There is no doubt that Sitka Spruce has both limitation and drawbacks. So what would be Sitka Spruces main limitation? As I made clear in my previous letter Sitka Spruce 'if managed properly (see Pro Silva Principles) will improve the site conditions for a second or third generation forest with an ever increasing proportion of native & natural biodiversity'. Sitka Spruce can not replace our native diversity, but should be used to effectively prepare sites for woodland conditions.
Proper management of Sitka Spruce is as important as with any other species, particularly as Sitka Spruce usually grows in this country as a plantation with little or no horizontal or vertical structure. What I mean by this is simply that each tree is the same size as its neighbours. At the foundation of Pro Silva Principles is the diversity of structure; trees of every size can be found on any given area.
In your letter you refer to the 'catastrophic reduction of earthworms under Sitka Spruce'. I would be interested in reading you source for this information and I have no doubt this is correct under certain circumstances. I don't believe earthworms are very prevalent on typical Sitka Spruce, and I feel that in the long term the management of Sitka Spruce plantation toward Near to Nature Forestry as described in Pro Silva Principles will insure that earthworms will become more prevalent than prior to afforestation.
Perhaps you wonder what will happen to Sitka Spruce if all plantations are converted as I have described. I believe that Sitka Spruce would continue to play a role on suitable sites in mixture with native species. Its hardiness against deer, among other factors, insures that we will always be grateful that it will grow where other species have not or can not be provided with the correct environment in which to thrive. Sitka Spruce's role should be restricted to establishment and difficult sites with the long-term trend to wards a steady reduction.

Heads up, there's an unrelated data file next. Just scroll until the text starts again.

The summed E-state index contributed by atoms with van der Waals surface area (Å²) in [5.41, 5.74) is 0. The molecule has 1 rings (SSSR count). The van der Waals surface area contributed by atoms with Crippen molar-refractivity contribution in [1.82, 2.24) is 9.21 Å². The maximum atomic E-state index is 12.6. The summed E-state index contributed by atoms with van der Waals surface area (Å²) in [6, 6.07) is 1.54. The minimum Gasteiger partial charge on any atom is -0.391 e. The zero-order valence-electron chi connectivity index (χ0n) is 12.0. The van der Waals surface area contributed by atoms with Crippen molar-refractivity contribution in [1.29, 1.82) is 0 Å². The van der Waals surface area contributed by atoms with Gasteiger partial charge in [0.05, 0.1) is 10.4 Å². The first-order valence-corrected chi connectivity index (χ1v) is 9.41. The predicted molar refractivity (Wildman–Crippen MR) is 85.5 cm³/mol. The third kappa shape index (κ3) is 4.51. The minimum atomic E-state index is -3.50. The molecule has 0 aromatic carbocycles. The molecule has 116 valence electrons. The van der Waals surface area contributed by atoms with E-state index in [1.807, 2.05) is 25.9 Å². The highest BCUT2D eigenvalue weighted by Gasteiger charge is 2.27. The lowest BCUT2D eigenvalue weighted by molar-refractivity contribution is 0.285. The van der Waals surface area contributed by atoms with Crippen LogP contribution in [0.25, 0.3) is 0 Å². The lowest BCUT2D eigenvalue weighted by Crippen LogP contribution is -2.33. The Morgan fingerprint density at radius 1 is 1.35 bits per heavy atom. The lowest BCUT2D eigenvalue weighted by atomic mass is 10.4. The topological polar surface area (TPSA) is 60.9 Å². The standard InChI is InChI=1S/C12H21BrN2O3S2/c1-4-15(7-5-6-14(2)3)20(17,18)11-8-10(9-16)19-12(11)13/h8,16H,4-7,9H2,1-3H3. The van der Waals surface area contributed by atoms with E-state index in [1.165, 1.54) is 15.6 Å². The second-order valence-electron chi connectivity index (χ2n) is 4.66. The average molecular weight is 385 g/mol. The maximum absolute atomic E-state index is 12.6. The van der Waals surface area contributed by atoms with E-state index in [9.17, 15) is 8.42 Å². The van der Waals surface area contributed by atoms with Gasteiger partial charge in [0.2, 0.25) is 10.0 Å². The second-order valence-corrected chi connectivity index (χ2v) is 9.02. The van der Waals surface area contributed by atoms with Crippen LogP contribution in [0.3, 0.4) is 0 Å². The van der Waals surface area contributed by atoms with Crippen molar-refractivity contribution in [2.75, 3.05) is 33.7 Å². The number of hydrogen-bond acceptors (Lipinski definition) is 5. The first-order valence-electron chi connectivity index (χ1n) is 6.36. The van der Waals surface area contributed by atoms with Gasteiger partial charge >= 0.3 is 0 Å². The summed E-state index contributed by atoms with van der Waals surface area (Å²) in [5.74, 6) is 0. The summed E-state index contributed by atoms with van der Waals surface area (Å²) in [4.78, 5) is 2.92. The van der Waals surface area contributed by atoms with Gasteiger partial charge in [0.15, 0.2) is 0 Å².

Through the technique of selective thinning with little or no regard for the even distribution of selected stems clumpyness is caused. Trees are selected in a plantation on the basis of their negative characteristics, health and stem quality being the most important in that order. Once the stems begin to reach a target diameter the selection process targets the stems that have reached the target diameter, always choosing the least healthy and poorer quality stem fist. We now have a stand of Sitka Spruce that has grown quickly, with the most valuable stems remaining till last. Gaps have appeared and these have either been filled with natural regeneration or planing. This type of conversion carried with it a cost factor, as the most valuable stems are grown beyond a typical plantation rotation causing a delay in financial return. Furthermore better management and infrastructure (e.g. roads) are required. On the other hand the subsequent costs such as unprofitable thinning and planting will be reduced or prevented altogether.
You refer to Ireland's foremost experts on natural forest. There contribution to our better understanding of Irish Forest Ecosystems can not be underestimated. Both the titles you quote refer to conservation and therefore have limited relevance to sites where establishment of forest ecosystems is the objective rather than the conservation of the same. One objective is to maintain and the other is to recreate. Sitka Spruce is an effective tool in recreating a forest ecosystem. It should be in no way the final objective, but a step toward healthy sustainable and mainly native forests.
As for your impression that there is no appreciable difference between Pro Silva Ireland' philosophy on forestry and that of Coillte Teoranta and the Forest Service I am glad to learn that our message has already had such a profound influence. I expect that such changes in philosophy require time to implement both psychologically and in practical terms. Pro Silva Ireland is made up of members that are converted to this philosophy, while Coillte and Forest Service have to an extent had this philosophy imposed on them.
I think it is too early to judge that our reliance on Sitka Spruce has been catastrophic as you suggest. Certainly I am in agreement with you that there has been an overreliance on Sitka Spruce and it has been planted on sites for which it was unsuitable, because such sites could have supported other species in particular native species. I am reassured to read that you do recognise the important place exotic species have in Irish forestry.